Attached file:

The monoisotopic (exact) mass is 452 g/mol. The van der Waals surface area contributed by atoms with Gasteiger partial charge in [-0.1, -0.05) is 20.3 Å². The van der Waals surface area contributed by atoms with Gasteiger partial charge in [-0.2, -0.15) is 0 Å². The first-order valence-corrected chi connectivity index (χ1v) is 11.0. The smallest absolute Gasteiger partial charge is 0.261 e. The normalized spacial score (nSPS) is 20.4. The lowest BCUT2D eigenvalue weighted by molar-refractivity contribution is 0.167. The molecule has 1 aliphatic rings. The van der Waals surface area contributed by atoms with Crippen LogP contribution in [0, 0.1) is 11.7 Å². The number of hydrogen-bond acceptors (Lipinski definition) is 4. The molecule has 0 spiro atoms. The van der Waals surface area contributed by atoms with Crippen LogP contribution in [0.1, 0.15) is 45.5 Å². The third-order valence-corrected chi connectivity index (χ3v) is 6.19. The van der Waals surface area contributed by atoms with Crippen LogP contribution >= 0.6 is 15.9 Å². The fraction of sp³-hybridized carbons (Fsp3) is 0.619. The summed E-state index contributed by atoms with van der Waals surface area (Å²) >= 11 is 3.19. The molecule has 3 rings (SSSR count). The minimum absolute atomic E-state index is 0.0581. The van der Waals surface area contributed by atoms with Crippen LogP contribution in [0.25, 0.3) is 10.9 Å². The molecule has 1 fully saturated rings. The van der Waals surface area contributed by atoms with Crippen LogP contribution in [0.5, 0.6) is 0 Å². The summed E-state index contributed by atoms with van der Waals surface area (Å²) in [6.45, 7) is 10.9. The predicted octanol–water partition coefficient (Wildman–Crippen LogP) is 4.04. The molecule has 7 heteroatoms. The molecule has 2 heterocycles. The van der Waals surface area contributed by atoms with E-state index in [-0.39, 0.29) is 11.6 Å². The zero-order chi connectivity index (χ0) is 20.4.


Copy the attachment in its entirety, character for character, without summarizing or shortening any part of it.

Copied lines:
The monoisotopic (exact) mass is 452 g/mol. The van der Waals surface area contributed by atoms with Gasteiger partial charge in [-0.1, -0.05) is 20.3 Å². The van der Waals surface area contributed by atoms with Gasteiger partial charge in [-0.2, -0.15) is 0 Å². The first-order valence-corrected chi connectivity index (χ1v) is 11.0. The smallest absolute Gasteiger partial charge is 0.261 e. The normalized spacial score (nSPS) is 20.4. The lowest BCUT2D eigenvalue weighted by molar-refractivity contribution is 0.167. The molecule has 1 aliphatic rings. The van der Waals surface area contributed by atoms with Crippen LogP contribution in [0, 0.1) is 11.7 Å². The number of hydrogen-bond acceptors (Lipinski definition) is 4. The molecule has 0 spiro atoms. The van der Waals surface area contributed by atoms with Crippen LogP contribution in [0.1, 0.15) is 45.5 Å². The third-order valence-corrected chi connectivity index (χ3v) is 6.19. The van der Waals surface area contributed by atoms with Crippen LogP contribution >= 0.6 is 15.9 Å². The fraction of sp³-hybridized carbons (Fsp3) is 0.619. The summed E-state index contributed by atoms with van der Waals surface area (Å²) >= 11 is 3.19. The molecule has 3 rings (SSSR count). The minimum absolute atomic E-state index is 0.0581. The van der Waals surface area contributed by atoms with Crippen LogP contribution in [0.25, 0.3) is 10.9 Å². The molecule has 1 fully saturated rings. The van der Waals surface area contributed by atoms with Crippen LogP contribution in [0.5, 0.6) is 0 Å². The summed E-state index contributed by atoms with van der Waals surface area (Å²) in [6.45, 7) is 10.9. The predicted octanol–water partition coefficient (Wildman–Crippen LogP) is 4.04. The molecule has 7 heteroatoms. The molecule has 2 heterocycles. The van der Waals surface area contributed by atoms with E-state index in [-0.39, 0.29) is 11.6 Å². The zero-order chi connectivity index (χ0) is 20.4.